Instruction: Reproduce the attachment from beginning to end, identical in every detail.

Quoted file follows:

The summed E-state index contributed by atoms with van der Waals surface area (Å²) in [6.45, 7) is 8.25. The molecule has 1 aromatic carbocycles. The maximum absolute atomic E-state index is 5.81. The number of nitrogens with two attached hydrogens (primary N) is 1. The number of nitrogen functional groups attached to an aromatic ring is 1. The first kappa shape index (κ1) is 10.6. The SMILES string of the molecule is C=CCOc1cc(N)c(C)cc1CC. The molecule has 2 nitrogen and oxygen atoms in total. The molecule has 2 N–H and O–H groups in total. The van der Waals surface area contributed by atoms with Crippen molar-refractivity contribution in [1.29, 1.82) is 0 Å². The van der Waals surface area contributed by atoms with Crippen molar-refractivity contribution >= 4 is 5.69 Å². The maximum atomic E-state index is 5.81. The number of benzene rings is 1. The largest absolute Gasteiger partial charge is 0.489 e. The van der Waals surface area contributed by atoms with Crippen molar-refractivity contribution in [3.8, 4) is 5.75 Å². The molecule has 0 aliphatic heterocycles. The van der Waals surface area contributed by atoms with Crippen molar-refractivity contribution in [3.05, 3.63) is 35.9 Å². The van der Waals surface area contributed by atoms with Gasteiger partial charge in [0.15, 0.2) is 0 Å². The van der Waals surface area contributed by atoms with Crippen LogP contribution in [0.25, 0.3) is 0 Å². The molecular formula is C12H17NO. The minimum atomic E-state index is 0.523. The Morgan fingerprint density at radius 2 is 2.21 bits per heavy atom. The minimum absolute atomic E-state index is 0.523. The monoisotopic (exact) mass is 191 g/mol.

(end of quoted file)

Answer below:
The summed E-state index contributed by atoms with van der Waals surface area (Å²) in [6.45, 7) is 8.25. The molecule has 1 aromatic carbocycles. The maximum absolute atomic E-state index is 5.81. The number of nitrogens with two attached hydrogens (primary N) is 1. The number of nitrogen functional groups attached to an aromatic ring is 1. The first kappa shape index (κ1) is 10.6. The SMILES string of the molecule is C=CCOc1cc(N)c(C)cc1CC. The molecule has 2 nitrogen and oxygen atoms in total. The molecule has 2 N–H and O–H groups in total. The van der Waals surface area contributed by atoms with Crippen molar-refractivity contribution in [1.29, 1.82) is 0 Å². The van der Waals surface area contributed by atoms with Crippen molar-refractivity contribution >= 4 is 5.69 Å². The maximum atomic E-state index is 5.81. The number of benzene rings is 1. The largest absolute Gasteiger partial charge is 0.489 e. The van der Waals surface area contributed by atoms with Crippen molar-refractivity contribution in [3.8, 4) is 5.75 Å². The molecule has 0 aliphatic heterocycles. The van der Waals surface area contributed by atoms with Crippen molar-refractivity contribution in [3.05, 3.63) is 35.9 Å². The van der Waals surface area contributed by atoms with Gasteiger partial charge in [0.15, 0.2) is 0 Å². The van der Waals surface area contributed by atoms with Crippen LogP contribution in [0.25, 0.3) is 0 Å². The molecular formula is C12H17NO. The minimum atomic E-state index is 0.523. The Morgan fingerprint density at radius 2 is 2.21 bits per heavy atom. The minimum absolute atomic E-state index is 0.523. The monoisotopic (exact) mass is 191 g/mol.